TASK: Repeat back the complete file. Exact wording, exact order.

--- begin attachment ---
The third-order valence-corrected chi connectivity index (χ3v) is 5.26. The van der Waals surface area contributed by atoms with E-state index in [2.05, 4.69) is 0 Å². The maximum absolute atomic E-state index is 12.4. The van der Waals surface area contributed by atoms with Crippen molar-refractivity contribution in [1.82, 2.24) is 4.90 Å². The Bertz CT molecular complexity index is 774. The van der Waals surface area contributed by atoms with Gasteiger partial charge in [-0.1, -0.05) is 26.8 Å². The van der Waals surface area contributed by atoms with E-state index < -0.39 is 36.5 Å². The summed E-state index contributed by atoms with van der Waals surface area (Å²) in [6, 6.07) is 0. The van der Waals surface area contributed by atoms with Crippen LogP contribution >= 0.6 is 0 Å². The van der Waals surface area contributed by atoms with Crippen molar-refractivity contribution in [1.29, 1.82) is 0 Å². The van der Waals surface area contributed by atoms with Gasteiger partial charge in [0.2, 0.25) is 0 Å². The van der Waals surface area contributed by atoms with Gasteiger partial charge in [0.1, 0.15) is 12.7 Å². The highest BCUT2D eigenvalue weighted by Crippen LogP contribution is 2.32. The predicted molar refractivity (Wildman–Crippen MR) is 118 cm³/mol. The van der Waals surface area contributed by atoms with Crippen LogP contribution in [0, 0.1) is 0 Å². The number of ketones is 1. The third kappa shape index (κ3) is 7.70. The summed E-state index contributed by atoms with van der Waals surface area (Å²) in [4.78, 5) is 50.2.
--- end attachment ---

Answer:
The third-order valence-corrected chi connectivity index (χ3v) is 5.26. The van der Waals surface area contributed by atoms with E-state index in [2.05, 4.69) is 0 Å². The maximum absolute atomic E-state index is 12.4. The van der Waals surface area contributed by atoms with Crippen molar-refractivity contribution in [1.82, 2.24) is 4.90 Å². The Bertz CT molecular complexity index is 774. The van der Waals surface area contributed by atoms with Gasteiger partial charge in [-0.1, -0.05) is 26.8 Å². The van der Waals surface area contributed by atoms with E-state index < -0.39 is 36.5 Å². The summed E-state index contributed by atoms with van der Waals surface area (Å²) in [6, 6.07) is 0. The van der Waals surface area contributed by atoms with Crippen LogP contribution >= 0.6 is 0 Å². The van der Waals surface area contributed by atoms with Crippen molar-refractivity contribution in [1.29, 1.82) is 0 Å². The van der Waals surface area contributed by atoms with Gasteiger partial charge in [0.2, 0.25) is 0 Å². The van der Waals surface area contributed by atoms with Gasteiger partial charge in [0.1, 0.15) is 12.7 Å². The highest BCUT2D eigenvalue weighted by Crippen LogP contribution is 2.32. The predicted molar refractivity (Wildman–Crippen MR) is 118 cm³/mol. The van der Waals surface area contributed by atoms with Crippen LogP contribution in [0, 0.1) is 0 Å². The number of ketones is 1. The third kappa shape index (κ3) is 7.70. The summed E-state index contributed by atoms with van der Waals surface area (Å²) in [4.78, 5) is 50.2.